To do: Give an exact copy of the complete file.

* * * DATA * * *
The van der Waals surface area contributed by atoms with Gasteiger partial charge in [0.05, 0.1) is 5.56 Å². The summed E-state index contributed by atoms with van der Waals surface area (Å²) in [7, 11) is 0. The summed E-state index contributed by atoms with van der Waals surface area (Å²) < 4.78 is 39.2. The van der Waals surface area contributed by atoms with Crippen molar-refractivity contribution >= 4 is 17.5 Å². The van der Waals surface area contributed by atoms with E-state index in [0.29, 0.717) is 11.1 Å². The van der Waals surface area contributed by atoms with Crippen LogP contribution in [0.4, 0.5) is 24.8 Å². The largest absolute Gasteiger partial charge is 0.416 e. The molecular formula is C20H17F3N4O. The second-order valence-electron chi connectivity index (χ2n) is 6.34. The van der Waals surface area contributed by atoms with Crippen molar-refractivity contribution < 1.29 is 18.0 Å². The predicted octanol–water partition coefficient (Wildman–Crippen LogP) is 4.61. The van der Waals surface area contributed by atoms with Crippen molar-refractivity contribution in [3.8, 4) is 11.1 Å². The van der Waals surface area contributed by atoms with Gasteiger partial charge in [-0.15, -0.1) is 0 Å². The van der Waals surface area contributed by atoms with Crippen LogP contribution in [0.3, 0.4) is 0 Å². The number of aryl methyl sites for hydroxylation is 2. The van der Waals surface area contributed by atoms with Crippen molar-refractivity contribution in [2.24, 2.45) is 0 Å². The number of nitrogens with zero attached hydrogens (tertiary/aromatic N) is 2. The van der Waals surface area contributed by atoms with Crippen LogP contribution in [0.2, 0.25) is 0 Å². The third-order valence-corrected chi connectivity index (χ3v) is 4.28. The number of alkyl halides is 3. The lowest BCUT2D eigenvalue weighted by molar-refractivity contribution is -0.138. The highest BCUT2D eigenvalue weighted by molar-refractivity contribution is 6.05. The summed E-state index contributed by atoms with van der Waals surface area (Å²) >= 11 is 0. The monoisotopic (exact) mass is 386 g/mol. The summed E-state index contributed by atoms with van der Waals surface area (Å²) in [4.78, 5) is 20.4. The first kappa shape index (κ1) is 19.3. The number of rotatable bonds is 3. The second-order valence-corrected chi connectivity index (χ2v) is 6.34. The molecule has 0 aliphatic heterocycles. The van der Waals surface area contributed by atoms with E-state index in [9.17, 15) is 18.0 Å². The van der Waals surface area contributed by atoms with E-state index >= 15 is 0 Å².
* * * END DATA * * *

The van der Waals surface area contributed by atoms with Gasteiger partial charge in [0.05, 0.1) is 5.56 Å². The summed E-state index contributed by atoms with van der Waals surface area (Å²) in [7, 11) is 0. The summed E-state index contributed by atoms with van der Waals surface area (Å²) < 4.78 is 39.2. The van der Waals surface area contributed by atoms with Crippen molar-refractivity contribution >= 4 is 17.5 Å². The van der Waals surface area contributed by atoms with E-state index in [0.29, 0.717) is 11.1 Å². The van der Waals surface area contributed by atoms with Crippen LogP contribution in [0.4, 0.5) is 24.8 Å². The largest absolute Gasteiger partial charge is 0.416 e. The molecular formula is C20H17F3N4O. The second-order valence-electron chi connectivity index (χ2n) is 6.34. The van der Waals surface area contributed by atoms with Crippen molar-refractivity contribution < 1.29 is 18.0 Å². The predicted octanol–water partition coefficient (Wildman–Crippen LogP) is 4.61. The van der Waals surface area contributed by atoms with Crippen molar-refractivity contribution in [3.8, 4) is 11.1 Å². The van der Waals surface area contributed by atoms with Gasteiger partial charge in [-0.15, -0.1) is 0 Å². The van der Waals surface area contributed by atoms with Crippen LogP contribution in [0.3, 0.4) is 0 Å². The number of aryl methyl sites for hydroxylation is 2. The van der Waals surface area contributed by atoms with Crippen molar-refractivity contribution in [2.24, 2.45) is 0 Å². The number of nitrogens with zero attached hydrogens (tertiary/aromatic N) is 2. The van der Waals surface area contributed by atoms with Crippen LogP contribution in [0.2, 0.25) is 0 Å². The third-order valence-corrected chi connectivity index (χ3v) is 4.28. The number of alkyl halides is 3. The lowest BCUT2D eigenvalue weighted by molar-refractivity contribution is -0.138. The highest BCUT2D eigenvalue weighted by molar-refractivity contribution is 6.05. The summed E-state index contributed by atoms with van der Waals surface area (Å²) >= 11 is 0. The monoisotopic (exact) mass is 386 g/mol. The summed E-state index contributed by atoms with van der Waals surface area (Å²) in [4.78, 5) is 20.4. The first kappa shape index (κ1) is 19.3. The number of rotatable bonds is 3. The second-order valence-corrected chi connectivity index (χ2v) is 6.34. The molecule has 0 aliphatic heterocycles. The van der Waals surface area contributed by atoms with E-state index in [9.17, 15) is 18.0 Å². The van der Waals surface area contributed by atoms with E-state index >= 15 is 0 Å².